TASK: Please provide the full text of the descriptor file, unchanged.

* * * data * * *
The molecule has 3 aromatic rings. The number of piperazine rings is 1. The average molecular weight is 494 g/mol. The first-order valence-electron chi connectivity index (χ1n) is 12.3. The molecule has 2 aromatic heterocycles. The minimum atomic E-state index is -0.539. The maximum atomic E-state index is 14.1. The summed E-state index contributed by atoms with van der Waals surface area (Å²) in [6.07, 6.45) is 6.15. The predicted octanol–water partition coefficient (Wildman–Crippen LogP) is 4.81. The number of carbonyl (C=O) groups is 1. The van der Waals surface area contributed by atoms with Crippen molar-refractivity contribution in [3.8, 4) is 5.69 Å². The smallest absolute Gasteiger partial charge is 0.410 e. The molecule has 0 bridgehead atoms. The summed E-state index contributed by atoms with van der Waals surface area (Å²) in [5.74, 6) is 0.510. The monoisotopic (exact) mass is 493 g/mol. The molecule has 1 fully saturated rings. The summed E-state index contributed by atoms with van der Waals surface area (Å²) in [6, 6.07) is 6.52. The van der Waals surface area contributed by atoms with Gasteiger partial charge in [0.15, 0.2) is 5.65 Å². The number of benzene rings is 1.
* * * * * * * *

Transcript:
The molecule has 3 aromatic rings. The number of piperazine rings is 1. The average molecular weight is 494 g/mol. The first-order valence-electron chi connectivity index (χ1n) is 12.3. The molecule has 2 aromatic heterocycles. The minimum atomic E-state index is -0.539. The maximum atomic E-state index is 14.1. The summed E-state index contributed by atoms with van der Waals surface area (Å²) in [6.07, 6.45) is 6.15. The predicted octanol–water partition coefficient (Wildman–Crippen LogP) is 4.81. The number of carbonyl (C=O) groups is 1. The van der Waals surface area contributed by atoms with Crippen molar-refractivity contribution in [3.8, 4) is 5.69 Å². The smallest absolute Gasteiger partial charge is 0.410 e. The molecule has 0 bridgehead atoms. The summed E-state index contributed by atoms with van der Waals surface area (Å²) in [5.74, 6) is 0.510. The monoisotopic (exact) mass is 493 g/mol. The molecule has 1 fully saturated rings. The summed E-state index contributed by atoms with van der Waals surface area (Å²) in [6, 6.07) is 6.52. The van der Waals surface area contributed by atoms with Gasteiger partial charge in [0.15, 0.2) is 5.65 Å². The number of benzene rings is 1.